In the adverse scenario, the economic impact of the pandemic is assumed to be more substantial due to the more prolonged halt in economic activity in several countries, resulting in greater capital destruction and job losses. This scenario also assumes greater uncertainty and more considerable turmoil in financial markets. Under these circumstances, the Portuguese economy is expected to experience a deeper recession, with GDP dropping by 5.7% in 2020. In the subsequent years, economic activity should recover, with foreseeable growth of 1.4% in 2021 and 3.4% in 2022.
In this scenario, the unemployment rate is projected to rise more markedly in 2020, to 11.7%, and in spite of the reduction expected for the following years, it should remain at levels above those of the baseline scenario (10.7% and 8.3% respectively in 2021 and 2022).
Private consumption is projected to decrease by 4.8% in 2020. Households are likely to cut consumer spending more substantially in a scenario of heightened uncertainty, also characterised by greater job losses, higher unemployment rate levels and more unfavourable financing conditions.
The adverse scenario incorporates a 14.9% fall in GFCF in 2020. The impact of the shock on corporate investment is enhanced by heightened uncertainty, the more marked slowdown in global demand and the deterioration in financing conditions.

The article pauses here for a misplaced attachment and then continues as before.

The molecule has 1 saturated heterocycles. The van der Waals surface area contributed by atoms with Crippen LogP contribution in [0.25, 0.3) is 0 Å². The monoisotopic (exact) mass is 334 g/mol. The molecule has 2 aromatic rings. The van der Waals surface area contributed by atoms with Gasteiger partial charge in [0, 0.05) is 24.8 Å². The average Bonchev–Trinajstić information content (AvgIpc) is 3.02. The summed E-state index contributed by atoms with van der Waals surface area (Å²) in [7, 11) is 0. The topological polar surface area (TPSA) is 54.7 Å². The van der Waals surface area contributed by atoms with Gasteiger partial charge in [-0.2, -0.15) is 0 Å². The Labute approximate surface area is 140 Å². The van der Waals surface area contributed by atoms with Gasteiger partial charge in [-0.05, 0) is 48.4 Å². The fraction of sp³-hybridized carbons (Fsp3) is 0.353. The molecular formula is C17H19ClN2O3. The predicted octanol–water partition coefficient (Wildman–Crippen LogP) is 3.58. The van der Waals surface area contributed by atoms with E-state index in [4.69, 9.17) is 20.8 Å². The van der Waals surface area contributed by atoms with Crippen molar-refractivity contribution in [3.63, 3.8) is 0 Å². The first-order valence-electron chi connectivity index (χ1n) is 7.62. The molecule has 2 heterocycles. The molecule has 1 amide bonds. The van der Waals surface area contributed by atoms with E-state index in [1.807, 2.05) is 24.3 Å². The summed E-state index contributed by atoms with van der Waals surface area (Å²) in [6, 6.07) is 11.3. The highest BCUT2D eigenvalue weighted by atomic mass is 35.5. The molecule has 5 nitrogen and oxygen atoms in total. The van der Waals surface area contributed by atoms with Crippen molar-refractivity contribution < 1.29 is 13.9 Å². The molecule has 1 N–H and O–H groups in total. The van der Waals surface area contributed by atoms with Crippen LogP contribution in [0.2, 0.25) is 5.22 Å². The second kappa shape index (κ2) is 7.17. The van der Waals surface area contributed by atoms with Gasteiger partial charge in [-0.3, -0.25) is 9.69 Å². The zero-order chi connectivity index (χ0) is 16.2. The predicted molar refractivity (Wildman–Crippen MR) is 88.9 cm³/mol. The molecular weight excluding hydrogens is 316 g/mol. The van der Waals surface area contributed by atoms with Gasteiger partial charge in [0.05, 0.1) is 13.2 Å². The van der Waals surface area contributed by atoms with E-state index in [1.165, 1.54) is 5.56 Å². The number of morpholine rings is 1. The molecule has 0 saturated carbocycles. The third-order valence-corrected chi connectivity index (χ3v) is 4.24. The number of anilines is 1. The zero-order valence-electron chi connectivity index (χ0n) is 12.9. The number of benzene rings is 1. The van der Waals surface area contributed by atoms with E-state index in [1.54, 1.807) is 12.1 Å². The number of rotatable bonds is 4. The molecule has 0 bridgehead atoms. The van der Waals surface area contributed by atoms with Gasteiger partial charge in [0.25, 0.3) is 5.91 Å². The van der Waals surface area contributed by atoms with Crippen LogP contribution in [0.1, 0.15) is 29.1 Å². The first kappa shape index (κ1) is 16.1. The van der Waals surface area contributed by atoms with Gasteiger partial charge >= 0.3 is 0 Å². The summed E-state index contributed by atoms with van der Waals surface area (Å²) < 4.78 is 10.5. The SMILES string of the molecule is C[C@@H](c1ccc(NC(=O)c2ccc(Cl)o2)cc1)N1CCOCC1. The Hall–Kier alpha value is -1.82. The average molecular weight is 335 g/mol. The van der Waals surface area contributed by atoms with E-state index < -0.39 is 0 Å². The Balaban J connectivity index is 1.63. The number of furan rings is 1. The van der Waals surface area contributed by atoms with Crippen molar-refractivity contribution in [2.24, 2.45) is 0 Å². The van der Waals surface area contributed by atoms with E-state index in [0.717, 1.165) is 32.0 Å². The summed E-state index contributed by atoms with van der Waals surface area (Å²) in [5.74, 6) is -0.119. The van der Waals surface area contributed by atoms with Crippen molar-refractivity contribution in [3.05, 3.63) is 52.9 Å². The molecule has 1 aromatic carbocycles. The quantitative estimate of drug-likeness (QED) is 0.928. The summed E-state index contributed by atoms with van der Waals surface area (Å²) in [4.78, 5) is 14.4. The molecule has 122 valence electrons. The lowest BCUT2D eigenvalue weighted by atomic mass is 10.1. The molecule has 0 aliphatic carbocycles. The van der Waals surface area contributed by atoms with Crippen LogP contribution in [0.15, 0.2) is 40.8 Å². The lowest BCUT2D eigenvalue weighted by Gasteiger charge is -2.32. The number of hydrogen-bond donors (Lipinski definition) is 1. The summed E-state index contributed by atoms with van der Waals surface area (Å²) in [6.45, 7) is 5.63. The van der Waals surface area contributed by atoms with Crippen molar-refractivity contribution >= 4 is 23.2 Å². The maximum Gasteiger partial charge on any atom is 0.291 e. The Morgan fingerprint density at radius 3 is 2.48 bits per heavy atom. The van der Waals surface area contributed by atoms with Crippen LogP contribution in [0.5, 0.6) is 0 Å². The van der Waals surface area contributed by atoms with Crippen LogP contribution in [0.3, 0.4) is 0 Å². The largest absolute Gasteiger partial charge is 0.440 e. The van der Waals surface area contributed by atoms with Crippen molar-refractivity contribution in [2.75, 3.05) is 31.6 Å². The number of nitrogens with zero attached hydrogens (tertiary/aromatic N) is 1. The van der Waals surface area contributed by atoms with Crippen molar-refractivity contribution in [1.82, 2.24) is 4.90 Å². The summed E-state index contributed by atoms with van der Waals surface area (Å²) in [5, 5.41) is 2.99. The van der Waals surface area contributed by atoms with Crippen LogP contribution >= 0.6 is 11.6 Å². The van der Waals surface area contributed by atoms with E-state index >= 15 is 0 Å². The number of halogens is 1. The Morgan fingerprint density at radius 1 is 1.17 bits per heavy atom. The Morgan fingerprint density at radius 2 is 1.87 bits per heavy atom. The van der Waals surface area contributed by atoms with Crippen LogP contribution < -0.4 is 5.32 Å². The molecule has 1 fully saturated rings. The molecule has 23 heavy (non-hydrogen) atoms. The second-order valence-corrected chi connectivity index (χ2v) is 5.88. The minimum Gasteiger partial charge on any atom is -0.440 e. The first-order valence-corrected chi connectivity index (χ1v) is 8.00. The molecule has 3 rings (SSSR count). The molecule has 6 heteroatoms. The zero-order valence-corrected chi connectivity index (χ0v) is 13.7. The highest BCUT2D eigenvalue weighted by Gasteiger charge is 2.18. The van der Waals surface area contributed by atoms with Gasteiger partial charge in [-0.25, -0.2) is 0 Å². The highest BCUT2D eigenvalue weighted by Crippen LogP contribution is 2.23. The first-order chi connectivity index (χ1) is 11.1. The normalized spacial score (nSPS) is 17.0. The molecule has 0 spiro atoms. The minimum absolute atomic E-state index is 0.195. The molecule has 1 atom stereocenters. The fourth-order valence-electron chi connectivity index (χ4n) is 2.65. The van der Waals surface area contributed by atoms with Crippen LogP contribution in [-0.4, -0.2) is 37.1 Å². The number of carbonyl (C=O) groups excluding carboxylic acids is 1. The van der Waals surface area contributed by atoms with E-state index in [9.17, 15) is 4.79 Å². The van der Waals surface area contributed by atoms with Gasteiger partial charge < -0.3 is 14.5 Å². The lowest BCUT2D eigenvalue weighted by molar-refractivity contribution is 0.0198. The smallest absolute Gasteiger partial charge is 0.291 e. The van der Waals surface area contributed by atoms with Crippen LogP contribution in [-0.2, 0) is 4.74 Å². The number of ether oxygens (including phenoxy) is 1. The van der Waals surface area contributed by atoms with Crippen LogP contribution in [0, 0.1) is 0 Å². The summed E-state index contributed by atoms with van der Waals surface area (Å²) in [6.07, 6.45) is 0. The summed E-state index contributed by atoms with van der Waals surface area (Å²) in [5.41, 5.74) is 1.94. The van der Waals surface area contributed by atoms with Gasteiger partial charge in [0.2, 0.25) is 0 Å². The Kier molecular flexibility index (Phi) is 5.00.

Against a background of a global recession and a collapse of world trade, external demand for Portuguese goods and services is projected to decrease more considerably and lead to a fall in exports of goods and services of approximately 19.1% in 2020. In the subsequent years, this aggregate is expected to recover in line with the external cycle. Imports should drop by 18.7% in 2020 and recover in 2021-22.
The current and capital account balances maintain surpluses close to those projected in the previous scenario over the projection horizon (2.0%, 2.9% and 1.4% respectively in 2020, 2021 and 2022). The inflation rate is expected to remain at even lower levels over the entire period, and to stand at -0.1% this year, 0.5% in 2021 and 0.7% in 2022.
Uncertainty surrounding these scenarios is very high, given the recent developments in the pandemic, the containment measures adopted by most countries, the great financial market turmoil and the policy measures which have been successively reinforced across jurisdictions. Given the starting point and the uncertainty surrounding the crisis under way, even more adverse scenarios cannot be excluded.